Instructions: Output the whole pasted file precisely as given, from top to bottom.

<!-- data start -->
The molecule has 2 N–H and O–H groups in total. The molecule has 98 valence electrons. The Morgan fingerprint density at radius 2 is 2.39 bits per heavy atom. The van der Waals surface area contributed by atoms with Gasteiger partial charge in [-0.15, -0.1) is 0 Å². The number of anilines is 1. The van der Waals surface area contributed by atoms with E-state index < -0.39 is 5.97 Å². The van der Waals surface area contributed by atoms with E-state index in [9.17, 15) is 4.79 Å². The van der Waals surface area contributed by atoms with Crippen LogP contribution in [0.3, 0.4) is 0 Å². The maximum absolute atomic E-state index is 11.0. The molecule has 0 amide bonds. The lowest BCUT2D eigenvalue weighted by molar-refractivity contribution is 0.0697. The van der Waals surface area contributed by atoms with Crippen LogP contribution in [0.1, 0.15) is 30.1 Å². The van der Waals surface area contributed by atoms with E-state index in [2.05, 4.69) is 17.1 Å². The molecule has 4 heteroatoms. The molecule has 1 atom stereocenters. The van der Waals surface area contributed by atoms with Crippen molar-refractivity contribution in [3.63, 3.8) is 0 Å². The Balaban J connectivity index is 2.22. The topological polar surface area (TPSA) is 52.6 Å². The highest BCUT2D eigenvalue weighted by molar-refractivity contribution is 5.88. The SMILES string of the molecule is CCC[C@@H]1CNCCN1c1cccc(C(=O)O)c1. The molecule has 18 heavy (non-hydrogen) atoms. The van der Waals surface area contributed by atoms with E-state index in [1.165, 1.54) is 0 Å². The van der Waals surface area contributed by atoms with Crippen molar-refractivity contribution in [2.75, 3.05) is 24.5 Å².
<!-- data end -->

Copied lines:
The molecule has 2 N–H and O–H groups in total. The molecule has 98 valence electrons. The Morgan fingerprint density at radius 2 is 2.39 bits per heavy atom. The van der Waals surface area contributed by atoms with Gasteiger partial charge in [-0.15, -0.1) is 0 Å². The number of anilines is 1. The van der Waals surface area contributed by atoms with E-state index < -0.39 is 5.97 Å². The van der Waals surface area contributed by atoms with E-state index in [9.17, 15) is 4.79 Å². The van der Waals surface area contributed by atoms with Crippen LogP contribution in [0.3, 0.4) is 0 Å². The maximum absolute atomic E-state index is 11.0. The molecule has 0 amide bonds. The lowest BCUT2D eigenvalue weighted by molar-refractivity contribution is 0.0697. The van der Waals surface area contributed by atoms with Crippen LogP contribution in [0.1, 0.15) is 30.1 Å². The van der Waals surface area contributed by atoms with E-state index in [2.05, 4.69) is 17.1 Å². The molecule has 4 heteroatoms. The molecule has 1 atom stereocenters. The van der Waals surface area contributed by atoms with Crippen molar-refractivity contribution in [3.63, 3.8) is 0 Å². The Balaban J connectivity index is 2.22. The topological polar surface area (TPSA) is 52.6 Å². The highest BCUT2D eigenvalue weighted by molar-refractivity contribution is 5.88. The SMILES string of the molecule is CCC[C@@H]1CNCCN1c1cccc(C(=O)O)c1. The molecule has 18 heavy (non-hydrogen) atoms. The van der Waals surface area contributed by atoms with E-state index in [1.165, 1.54) is 0 Å². The van der Waals surface area contributed by atoms with Crippen molar-refractivity contribution in [2.75, 3.05) is 24.5 Å².